After the above, you may ask them whether they're interested in algorithms further, or whether they just need to get things done, and separate them based on that (which I believe is what you were arguing for). And then you make sure that whoever is teaching knows what they're doing (whether they're teaching touch-typing or how to profile a GPU-optimized science HPC thing).

        I am however certain that whoever can understand 3-digit number multiplication should be exposed to the basic facts of how computers work. otherwise you leave them open to flat-earther-type ignorance where smart people end up believing dumb things.

        • (Score: 3, Interesting) by ledow on Friday September 18 2020, @12:19PM (4 children)

          by ledow (5567) on Friday September 18 2020, @12:19PM (#1052688) Homepage

          Yes, computing should be taught to all people. Like arithmetic.

          But IT lessons should not be computing-only lessons. The same way we don't just stop doing Maths lessons once they can add two and two.

          The reason is: Maths is hard for many people, it becomes optional not long after, and the stuff that is taught is beyond those who have no interest in maths.

          Computer Science should be the same. It's not.

          What we teach is computing, what we then expect is "everyone can code", what we then push is that everyone should be doing CS on the basis that they can type.

          And what we end up with is a generation of teachers who are baffled by an HDMI cable, and think the kid who knows which way up it goes should study CS because of that.

          Computing should be a core-skill. Same as numeracy and literacy. It's just basic 21st Century digital literacy. Teach to everyone and don't treat it as something special. You need it to file your taxes, check your bank account, pay your bills, order goods, and (not long now) vote or whatever else.

          Computer science is the add-on lesson that, age 14/15/whatever, when kids are pitching towards their favoured educational path / career, they choose and which then features little to no "computing". It's theory. It's coding. It's electronics. It's the specialist parts.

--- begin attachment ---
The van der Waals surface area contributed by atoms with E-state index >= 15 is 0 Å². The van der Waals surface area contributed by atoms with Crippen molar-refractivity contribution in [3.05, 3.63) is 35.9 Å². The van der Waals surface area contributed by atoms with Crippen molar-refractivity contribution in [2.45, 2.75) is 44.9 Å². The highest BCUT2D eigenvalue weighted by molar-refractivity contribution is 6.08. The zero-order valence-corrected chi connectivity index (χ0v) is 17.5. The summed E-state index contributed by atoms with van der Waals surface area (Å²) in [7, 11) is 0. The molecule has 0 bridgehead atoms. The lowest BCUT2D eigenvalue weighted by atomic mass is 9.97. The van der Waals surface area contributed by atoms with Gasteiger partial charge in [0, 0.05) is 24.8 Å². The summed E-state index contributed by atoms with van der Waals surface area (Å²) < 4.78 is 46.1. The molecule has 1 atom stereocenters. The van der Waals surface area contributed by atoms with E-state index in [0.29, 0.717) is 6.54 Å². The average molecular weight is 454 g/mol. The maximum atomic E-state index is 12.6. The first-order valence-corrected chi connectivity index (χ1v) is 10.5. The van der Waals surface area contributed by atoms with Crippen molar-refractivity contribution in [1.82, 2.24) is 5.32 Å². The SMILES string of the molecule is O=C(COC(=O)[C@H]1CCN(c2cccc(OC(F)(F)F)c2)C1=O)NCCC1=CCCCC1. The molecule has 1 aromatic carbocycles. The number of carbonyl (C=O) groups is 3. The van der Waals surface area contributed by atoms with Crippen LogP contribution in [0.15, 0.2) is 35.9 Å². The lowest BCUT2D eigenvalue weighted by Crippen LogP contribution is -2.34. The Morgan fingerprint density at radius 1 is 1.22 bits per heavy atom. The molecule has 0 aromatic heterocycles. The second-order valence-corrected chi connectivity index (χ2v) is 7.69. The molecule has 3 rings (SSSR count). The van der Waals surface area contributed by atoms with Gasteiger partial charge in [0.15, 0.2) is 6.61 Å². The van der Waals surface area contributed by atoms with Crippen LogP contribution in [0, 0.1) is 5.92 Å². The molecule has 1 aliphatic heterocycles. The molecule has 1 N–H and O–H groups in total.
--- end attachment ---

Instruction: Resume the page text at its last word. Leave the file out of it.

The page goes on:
It's not like that. CS is seen as "we can use a computer". Then advanced stuff is pushed to all kids (in the US/UK at least) above their level. Hell, not even all the programmers I meet can actually code worth a damn, for sure the guy who's going to end up working as a painter/decorator isn't ever going to be a good coder just because we shoved it in some of his lessons when he was a kid.

          I don't see any multinational push for "Every child a differentiator of a 3rd order integral". You do not "Every kid a coder".

          Separate them out. Treat child with poor computing the same as those with poor arithmetic or literacy. Of course you cover arithmetic in maths at some point but you can't hope to be good at algebra and calculus if you can't add up. And any teacher can/should/must know how to add and read and write to do their job, hence they should all know how to *operate* a computer just the same.

          Treat CS as the option for the kids that have talent, choose to go that way, and don't expect every teacher to have an understanding of CS in order to teach their own, or even a cover lesson, unless they are literally teaching a CS class.

          But they should be able to plug in a cable, check their email, and have a vague grasp of what a spreadsheet is.

          • (Score: 4, Insightful) by Freeman on Friday September 18 2020, @03:00PM (1 child)

            by Freeman (732) on Friday September 18 2020, @03:00PM (#1052788) Journal

            Part of the idea of teaching kids to code is that it gets kids excited about something other than just consuming technology. I.E. thinking about creating, instead of just playing games, etc. Also, how are you supposed to know that you love coding, if you never get a chance. Sure, you can always push the envelope yourself, but part of a robust curriculum is dipping your toes in everything. Otherwise, why bother teaching the average person how to write a research paper? Who cares? I've certainly not written any research papers since I left college.